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Scoliosis

What is Scoliosis?

Scoliosis is a condition in which the spine bends to the side abnormally; either to the right or left.

The curvature can be moderate to severe and it is about two times more common in girls than boys. The condition can occur at any age, but it is most common in those over about 10 years of age.

Scoliosis is hereditary in that people with the condition are more likely to have children with scoliosis; however, there is no correlation between the severity of the curves from one generation to the next.

What is the Causes?

There are many types and causes of scoliosis, including:

Congenital scoliosis.

Caused by a bone abnormality present at birth. Neuromuscular scoliosis. A result of abnormal muscles or nerves.

Frequently seen in people with spina bifida or cerebral palsy or in those with various conditions that are accompanied by, or result in, paralysis.

Degenerative scoliosis.

This may result from traumatic (from an injury or illness) bone collapse, previous major back surgery, or osteoporosis (thinning of the bones).

Idiopathic scoliosis.

The most common type of scoliosis, idiopathic scoliosis, has no specific identifiable cause. Scientists and researcher have many theories, but none have been found to be conclusive. However, evidence strongly indicates that idiopathic scoliosis is inherited.

Symptoms

  • You may walk with a rolling gait
  • Tired feeling in the spine after sitting or standing for a long time
  • Uneven hips or shoulders (one shoulder may be higher than the other)
  • Rib hump or small bump on back
  • Breathing difficulty
  • Rapid or irregular heartbeat

Treatments

Braces
If your child’s bones are still growing and he or she has moderate scoliosis, your doctor may recommend a brace.

Wearing a brace won’t cure scoliosis, or reverse the curve, but it usually prevents further progression of the curve.

A patient will have to wear most braces day and night. The effectiveness of a brace increases with the number of hours a day it’s worn.

Types of braces
Underarm or low-profile brace.

This type of brace is made of modern plastic materials and is contoured to conform to the body.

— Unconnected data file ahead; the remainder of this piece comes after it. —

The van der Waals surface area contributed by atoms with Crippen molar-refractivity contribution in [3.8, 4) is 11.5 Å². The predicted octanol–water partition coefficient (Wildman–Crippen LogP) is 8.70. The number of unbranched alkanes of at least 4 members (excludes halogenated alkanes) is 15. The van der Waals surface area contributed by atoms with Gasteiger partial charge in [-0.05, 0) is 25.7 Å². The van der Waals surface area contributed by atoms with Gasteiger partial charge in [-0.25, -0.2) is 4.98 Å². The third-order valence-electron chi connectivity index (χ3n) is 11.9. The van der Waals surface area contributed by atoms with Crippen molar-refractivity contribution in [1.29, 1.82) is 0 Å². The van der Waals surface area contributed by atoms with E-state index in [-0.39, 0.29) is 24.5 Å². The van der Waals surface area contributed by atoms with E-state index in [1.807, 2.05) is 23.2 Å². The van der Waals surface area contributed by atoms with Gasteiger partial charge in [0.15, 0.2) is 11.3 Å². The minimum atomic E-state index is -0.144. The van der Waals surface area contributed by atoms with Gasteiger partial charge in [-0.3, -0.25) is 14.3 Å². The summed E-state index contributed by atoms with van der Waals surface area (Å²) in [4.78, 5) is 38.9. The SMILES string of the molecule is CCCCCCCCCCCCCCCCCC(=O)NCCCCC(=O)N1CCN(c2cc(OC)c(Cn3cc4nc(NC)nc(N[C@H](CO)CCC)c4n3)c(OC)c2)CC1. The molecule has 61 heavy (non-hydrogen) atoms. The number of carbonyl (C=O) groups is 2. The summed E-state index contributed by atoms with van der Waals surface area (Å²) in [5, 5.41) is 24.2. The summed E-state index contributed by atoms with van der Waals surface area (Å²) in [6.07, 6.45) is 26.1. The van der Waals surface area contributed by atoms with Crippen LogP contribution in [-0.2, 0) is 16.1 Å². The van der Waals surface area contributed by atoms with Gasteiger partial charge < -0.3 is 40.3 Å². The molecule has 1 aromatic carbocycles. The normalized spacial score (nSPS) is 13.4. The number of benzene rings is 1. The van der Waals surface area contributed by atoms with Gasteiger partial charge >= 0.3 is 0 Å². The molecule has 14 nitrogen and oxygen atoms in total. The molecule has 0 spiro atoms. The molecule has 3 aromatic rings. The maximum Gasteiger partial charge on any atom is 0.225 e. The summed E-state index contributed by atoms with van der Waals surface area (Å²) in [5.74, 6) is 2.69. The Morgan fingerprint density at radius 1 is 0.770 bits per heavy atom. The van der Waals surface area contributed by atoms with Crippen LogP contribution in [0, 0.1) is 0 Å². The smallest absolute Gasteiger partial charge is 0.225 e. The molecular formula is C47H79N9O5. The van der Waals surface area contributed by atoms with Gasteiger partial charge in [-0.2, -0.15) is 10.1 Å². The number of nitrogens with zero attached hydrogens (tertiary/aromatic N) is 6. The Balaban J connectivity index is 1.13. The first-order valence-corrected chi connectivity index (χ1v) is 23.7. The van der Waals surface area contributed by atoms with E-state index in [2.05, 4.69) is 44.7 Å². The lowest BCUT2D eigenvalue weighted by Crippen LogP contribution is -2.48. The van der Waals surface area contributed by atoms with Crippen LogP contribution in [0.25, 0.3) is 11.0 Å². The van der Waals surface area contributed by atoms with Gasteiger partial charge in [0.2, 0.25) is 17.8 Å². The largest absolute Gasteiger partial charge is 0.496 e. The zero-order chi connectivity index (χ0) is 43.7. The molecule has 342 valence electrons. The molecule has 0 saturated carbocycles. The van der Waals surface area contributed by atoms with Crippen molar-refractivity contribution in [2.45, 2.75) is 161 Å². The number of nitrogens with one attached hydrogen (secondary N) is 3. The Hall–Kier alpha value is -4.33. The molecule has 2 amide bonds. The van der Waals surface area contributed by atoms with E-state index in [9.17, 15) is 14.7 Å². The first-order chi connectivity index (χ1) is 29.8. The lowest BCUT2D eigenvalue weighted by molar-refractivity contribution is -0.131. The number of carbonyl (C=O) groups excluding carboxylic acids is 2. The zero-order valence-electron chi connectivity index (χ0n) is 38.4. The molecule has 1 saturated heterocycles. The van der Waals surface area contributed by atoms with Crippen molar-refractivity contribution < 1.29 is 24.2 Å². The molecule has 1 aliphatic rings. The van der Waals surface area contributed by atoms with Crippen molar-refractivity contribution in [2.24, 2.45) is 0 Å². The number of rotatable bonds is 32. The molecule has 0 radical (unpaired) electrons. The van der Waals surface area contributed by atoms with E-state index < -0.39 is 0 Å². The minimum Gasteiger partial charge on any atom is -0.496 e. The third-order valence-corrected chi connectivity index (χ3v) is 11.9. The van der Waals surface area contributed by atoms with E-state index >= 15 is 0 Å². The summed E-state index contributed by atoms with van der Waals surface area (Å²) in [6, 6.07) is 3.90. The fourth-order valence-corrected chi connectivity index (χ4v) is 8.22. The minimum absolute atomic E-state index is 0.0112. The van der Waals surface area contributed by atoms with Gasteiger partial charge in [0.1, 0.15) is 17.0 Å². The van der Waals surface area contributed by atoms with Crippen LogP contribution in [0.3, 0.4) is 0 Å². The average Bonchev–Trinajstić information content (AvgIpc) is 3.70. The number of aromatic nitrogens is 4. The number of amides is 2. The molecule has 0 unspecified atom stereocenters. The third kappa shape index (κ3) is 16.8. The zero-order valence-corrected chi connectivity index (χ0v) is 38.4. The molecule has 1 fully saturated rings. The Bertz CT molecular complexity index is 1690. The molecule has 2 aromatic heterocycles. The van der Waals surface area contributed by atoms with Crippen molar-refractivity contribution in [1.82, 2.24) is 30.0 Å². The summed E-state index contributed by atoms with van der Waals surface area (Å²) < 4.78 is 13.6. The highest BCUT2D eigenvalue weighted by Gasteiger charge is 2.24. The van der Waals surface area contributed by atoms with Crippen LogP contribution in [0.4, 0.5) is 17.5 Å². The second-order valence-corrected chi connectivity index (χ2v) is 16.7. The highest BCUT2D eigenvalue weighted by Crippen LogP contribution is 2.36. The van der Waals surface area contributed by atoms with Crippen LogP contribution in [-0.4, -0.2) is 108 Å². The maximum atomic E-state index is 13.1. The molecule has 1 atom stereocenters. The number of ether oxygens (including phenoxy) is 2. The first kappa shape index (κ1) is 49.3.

Also called a thoracolumbosacral orthosis, this close-fitting brace is almost invisible under the clothes, as it fits under the arms and around the rib cage, lower back and hips. Underarm braces are not helpful for curves in the upper spine or neck.

Milwaukee brace.

This full-torso brace has a neck ring with rests for the chin and for the back of the head. The brace has a flat bar in the front and two flat bars in the back.

Patients will have to wear Milwaukee brace only in situations where an underarm brace doesn’t help, because they are more cumbersome.

Surgery

Severe scoliosis typically progresses with time, so your doctor might suggest scoliosis surgery to reduce the severity of the spinal curve and to prevent it from getting worse.

The most common type of scoliosis surgery is called spinal fusion.

In spinal fusion, surgeons connect two or more of the bones in the spine (vertebrae) together, so they can’t move independently.

The surgeon will place pieces of bone or a bone-like material between the vertebrae.

Metal rods, hooks, screws or wires typically hold that part of the spine straight and still while the old and new bone material fuses together.

Complications of spinal surgery may include bleeding, infection, pain or nerve damage.

Rarely, the bone fails to heal and another surgery may be needed.

Physical therapy

Physical therapy exercises may help depending on the person but it won’t stop scoliosis.

 

We have multiple articles on the subject if you are interested in reading more.

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